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Ramaññadesa (Burmese: ရာမညဒေသ, pronounced [ɹàməɲa̰ dèθa̰]; Mon: ရးမည) is a Burmese and Mon word which means "country of the Ramans". This was because the Mons were previously called Ramans.


Its primary meaning is "pleasant and lovely". Ramaññadesa and Suvannabhumi are the names referring to the Monland in the remote past which covered Myanmar and Thailand. The name Ramaññadesa and Suvannabhumi may be the Indianized and they were used in the old Indian literature. These two names also occurred in the two oldest chronicles of Ceylon known as Dipavamsa and Mahavamsa composed in the 4th century and 6th century respectively. Its sinicized name is Ling-yang which had been mentioned in the Chinese accounts between the 3rd and 5th centuries AD. The two Wu envoys took notes about a place named Ling-yang in AD 220. After subdued by Burmese refugees in 1057 AD and Thai refugees in 1287 AD, Ramaññadesa, centered at Pegu as its capital, and being referred as the Mon Kingdom of Peguans (Hanthawadi) by the 14th and 15th centuries notes of Sri Lankan and Europeans, decreased by lower Burma only which is annexed by the Burmese king Alaungpaya in 1757 AD.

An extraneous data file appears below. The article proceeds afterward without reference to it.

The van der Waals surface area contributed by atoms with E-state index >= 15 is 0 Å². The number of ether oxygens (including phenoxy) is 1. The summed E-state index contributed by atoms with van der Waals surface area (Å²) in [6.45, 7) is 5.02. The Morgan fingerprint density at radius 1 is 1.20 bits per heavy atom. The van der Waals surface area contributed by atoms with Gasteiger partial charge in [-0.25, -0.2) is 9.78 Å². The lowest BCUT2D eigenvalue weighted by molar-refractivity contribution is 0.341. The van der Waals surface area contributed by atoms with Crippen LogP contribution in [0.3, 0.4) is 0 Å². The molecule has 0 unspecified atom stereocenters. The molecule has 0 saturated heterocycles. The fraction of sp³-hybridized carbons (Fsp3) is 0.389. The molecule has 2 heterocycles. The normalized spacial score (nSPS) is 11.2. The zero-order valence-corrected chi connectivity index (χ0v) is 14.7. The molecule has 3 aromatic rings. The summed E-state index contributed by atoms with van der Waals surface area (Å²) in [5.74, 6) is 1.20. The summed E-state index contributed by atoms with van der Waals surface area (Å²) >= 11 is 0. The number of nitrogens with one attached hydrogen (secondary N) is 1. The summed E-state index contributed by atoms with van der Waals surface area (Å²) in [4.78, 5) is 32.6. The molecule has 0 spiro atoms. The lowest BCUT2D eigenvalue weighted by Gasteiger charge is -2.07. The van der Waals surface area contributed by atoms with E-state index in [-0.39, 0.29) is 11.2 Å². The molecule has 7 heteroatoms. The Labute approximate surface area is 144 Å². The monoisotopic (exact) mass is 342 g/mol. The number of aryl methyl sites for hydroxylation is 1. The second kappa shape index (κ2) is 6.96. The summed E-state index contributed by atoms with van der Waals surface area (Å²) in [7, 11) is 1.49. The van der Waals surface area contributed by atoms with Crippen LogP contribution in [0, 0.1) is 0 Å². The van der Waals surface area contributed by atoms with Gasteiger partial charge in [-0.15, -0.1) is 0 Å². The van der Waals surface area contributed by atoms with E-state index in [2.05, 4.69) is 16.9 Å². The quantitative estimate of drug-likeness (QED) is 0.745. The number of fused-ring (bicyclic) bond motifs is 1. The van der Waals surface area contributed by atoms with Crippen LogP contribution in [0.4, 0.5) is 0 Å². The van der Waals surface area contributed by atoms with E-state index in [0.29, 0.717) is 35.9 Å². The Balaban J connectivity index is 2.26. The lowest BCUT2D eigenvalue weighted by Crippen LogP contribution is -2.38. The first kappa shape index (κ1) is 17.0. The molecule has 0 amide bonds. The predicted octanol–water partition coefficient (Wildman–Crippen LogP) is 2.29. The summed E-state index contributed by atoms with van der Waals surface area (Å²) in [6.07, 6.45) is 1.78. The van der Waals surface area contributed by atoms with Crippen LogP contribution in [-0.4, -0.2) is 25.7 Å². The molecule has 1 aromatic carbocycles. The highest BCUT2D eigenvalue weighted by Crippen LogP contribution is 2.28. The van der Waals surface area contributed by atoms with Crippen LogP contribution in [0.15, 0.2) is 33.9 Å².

Historian of Burma Michael Aung-Thwin, of the University of Hawaii, an expert on ancient and medieval Burmese chronicles, has challenged the historicity of Ramaññadesa in his book, Mists of Ramanna: the Legend that was Lower Burma (Honolulu: University of Hawaii, 2005). In Aung-Thwin's view, this Mon state is a legend.[citation needed]

Subsequent work by Burma scholar Donald M Stadtner, has systematically analysed Aung-Thwin's evidence and found it does not stand up to archaeological & epigraphic evidence. In “The Mon of Lower Burma”, Journal of the Siam Society, 2008, Vol. 96 - available online - Stadtner describes the rich range of cultural artifacts found in Lower Burma in the first millennium, indicating that Lower Burma was equal to Upper Burma, inhabited by the Pyu. His article then connects this cultural activity to the Mon.[citation needed]